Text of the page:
UK students gather to reflect on a tension-filled election season

A student lights another’s candle during a meeting for prayer and reflection on the night following the U.S. presidential election in front of Patterson Office Tower at the University of Kentucky in Lexington, Ky., on Wednesday, November 9, 2016. UK’s chapter of the National Pan-Hellenic Council, the coordinating body of nine historically African-American sororities and fraternities on campus, hosted the meeting. Photo by Joshua Qualls | Staff

By Erin Sparks

UK students gathered late on Wednesday night following the results of the unprecedented and tension-filled presidential election.

UK’s National Pan-Hellenic Council, the governing body for historically African-American sororities and fraternities, called the campus to gather outside Patterson Office Tower for candlelight prayer and reflection.

“To all minorities and allies on UK’s campus, please join the members of NPHC as we reflect on the results of the election,” said a graphic that quickly circulated around campus.

President of the NPHC Patrick Smith expressed that the results of the election were “shocking” and he, along with other members of the organization, felt they needed to do something.

“The response that we’ve been getting from the minority community, specifically African-Americans hasn’t been that great,” said Smith, a marketing and business management senior. “Just walking around campus, you can see that people are actually real-life worried about what’s going to happen from this moment forward.”

Smith explained that he hoped the event would serve as a chance for students to make things positive, safe and comfortable on campus.

“It’s better that instead of reactive, we take a proactive approach to this and come together and first and foremost do a group prayer and also just reflect on what’s happening,” Smith said.

Tuesday’s election ended early Wednesday morning and declared Donald Trump president-elect. Although Hillary Clinton was able to clinch the popular vote, Trump swept many key battleground states and collected an unexpected 279 Electoral College votes.

The now president-elect is well known for his unprecedented claims that have left some Americans feeling uneasy.

“Just being a minority, I feel like that sets me aside,” said Sydney Humphrey, a gender and women studies junior who attended the candlelight gathering on Wednesday night.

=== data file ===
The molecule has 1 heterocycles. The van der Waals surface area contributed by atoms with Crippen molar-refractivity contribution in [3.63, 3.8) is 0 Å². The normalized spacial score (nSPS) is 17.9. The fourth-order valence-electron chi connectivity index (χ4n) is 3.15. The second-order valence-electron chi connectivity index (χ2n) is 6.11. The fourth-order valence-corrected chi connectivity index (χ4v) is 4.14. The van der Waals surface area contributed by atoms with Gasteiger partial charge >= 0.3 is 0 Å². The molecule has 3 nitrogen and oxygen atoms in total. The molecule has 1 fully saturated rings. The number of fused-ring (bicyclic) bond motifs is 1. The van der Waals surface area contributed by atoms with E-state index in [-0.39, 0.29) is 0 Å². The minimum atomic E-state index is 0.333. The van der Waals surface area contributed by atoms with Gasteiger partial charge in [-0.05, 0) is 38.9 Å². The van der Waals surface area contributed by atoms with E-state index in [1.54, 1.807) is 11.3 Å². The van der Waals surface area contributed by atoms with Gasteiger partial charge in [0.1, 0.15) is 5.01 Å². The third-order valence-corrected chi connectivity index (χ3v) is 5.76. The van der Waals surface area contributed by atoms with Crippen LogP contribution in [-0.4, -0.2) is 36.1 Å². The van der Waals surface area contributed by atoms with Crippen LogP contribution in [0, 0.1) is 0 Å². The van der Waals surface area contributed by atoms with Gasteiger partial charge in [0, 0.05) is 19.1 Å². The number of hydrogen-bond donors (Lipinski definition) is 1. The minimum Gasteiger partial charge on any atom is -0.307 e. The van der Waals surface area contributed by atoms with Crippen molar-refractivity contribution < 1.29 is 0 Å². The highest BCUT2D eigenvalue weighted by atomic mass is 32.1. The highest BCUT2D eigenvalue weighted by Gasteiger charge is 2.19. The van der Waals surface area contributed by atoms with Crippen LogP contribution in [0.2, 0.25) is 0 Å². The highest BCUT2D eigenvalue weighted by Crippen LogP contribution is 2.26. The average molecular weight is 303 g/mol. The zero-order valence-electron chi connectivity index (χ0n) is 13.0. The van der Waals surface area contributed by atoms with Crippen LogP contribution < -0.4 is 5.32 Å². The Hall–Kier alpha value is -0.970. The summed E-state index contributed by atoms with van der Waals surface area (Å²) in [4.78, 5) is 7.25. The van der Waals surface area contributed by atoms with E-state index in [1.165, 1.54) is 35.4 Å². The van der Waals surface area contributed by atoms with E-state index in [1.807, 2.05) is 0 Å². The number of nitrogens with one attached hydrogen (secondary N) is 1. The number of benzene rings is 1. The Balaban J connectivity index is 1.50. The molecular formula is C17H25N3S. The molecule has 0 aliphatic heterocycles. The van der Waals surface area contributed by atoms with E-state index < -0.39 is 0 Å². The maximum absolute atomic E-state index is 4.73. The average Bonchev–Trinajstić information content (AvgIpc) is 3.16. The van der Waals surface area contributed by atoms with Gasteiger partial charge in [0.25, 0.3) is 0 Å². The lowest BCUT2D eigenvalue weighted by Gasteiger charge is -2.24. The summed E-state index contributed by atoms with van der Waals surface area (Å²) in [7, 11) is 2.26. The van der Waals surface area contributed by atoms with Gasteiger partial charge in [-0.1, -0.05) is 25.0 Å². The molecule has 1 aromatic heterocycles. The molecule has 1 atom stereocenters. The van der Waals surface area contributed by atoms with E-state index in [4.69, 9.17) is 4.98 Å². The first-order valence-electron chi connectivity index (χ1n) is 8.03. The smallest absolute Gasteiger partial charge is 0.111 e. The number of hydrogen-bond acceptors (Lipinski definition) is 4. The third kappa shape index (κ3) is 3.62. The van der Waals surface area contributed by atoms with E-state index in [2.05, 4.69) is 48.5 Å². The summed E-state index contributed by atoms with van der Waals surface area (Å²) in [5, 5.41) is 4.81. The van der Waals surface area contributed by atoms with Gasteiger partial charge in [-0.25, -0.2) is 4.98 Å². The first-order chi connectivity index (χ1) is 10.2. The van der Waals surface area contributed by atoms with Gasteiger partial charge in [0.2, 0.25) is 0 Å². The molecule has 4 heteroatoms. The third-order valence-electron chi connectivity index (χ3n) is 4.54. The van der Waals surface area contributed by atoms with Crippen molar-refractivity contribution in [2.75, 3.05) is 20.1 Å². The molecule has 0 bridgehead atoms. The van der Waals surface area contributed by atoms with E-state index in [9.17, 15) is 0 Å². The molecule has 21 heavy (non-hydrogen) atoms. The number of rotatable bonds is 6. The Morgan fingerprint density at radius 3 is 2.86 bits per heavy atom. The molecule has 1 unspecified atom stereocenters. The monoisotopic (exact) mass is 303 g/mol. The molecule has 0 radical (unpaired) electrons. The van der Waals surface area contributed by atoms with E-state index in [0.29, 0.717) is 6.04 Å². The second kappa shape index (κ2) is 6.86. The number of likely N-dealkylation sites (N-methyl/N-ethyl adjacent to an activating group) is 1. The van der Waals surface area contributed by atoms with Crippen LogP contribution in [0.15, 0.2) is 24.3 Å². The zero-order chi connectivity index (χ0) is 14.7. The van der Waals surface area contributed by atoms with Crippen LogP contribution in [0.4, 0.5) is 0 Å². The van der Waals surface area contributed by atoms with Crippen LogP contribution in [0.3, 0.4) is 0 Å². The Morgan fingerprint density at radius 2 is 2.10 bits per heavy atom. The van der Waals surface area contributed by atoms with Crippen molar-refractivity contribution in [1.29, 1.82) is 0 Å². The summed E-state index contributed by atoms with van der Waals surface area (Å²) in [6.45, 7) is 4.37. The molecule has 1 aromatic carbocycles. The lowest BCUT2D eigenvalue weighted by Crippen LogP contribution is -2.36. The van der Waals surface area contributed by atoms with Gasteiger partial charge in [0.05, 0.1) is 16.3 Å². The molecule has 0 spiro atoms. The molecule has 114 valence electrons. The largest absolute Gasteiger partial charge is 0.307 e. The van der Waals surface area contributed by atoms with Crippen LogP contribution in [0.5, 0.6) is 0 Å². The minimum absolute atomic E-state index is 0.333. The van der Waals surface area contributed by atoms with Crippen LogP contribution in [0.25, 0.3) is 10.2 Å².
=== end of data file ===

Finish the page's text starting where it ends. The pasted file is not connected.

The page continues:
As protests around the country have already begun, many are anxious for what will come next.

Jared Simpson, an accounting senior, said civil unrest is ahead.

“It’s not okay. Human life should always be treasured,” Simpson said, regarding his concern with Trump’s bold claims.

The night started with prayer and thanksgiving for the opportunity to convene and reflect. Vice President of NPHC Briana McClendon then opened the floor to students who wanted to speak about specific concerns or experiences.

One student spoke about a little kid asking if her parents would be deported under Trump’s presidency. The crowd, some moved to tears, embraced each story and concern with prayer, hugs and applaud in agreement.

Another student expressed his concern with young people’s lack of involvement in the election process. Agreement of frustration in peers who chose not to participate throughout the nomination and election process was clearly felt among the crowd.

Kennedy Cowan, a journalism freshman, explained her frustration with college students not fully understanding the voting process.

“I’m from Chicago. I definitely didn’t vote here,” Cowan said, remarking that a vote in Kentucky that was not for Trump would have had no effect. 

The general consensus among all was gratitude for the assembly and mutual support of students who could relate to their struggles and concerns.

As the night ended, many felt relief.

“I do feel better after tonight, just knowing that there is a strong community that has the same sort of mindset,” Cowan said.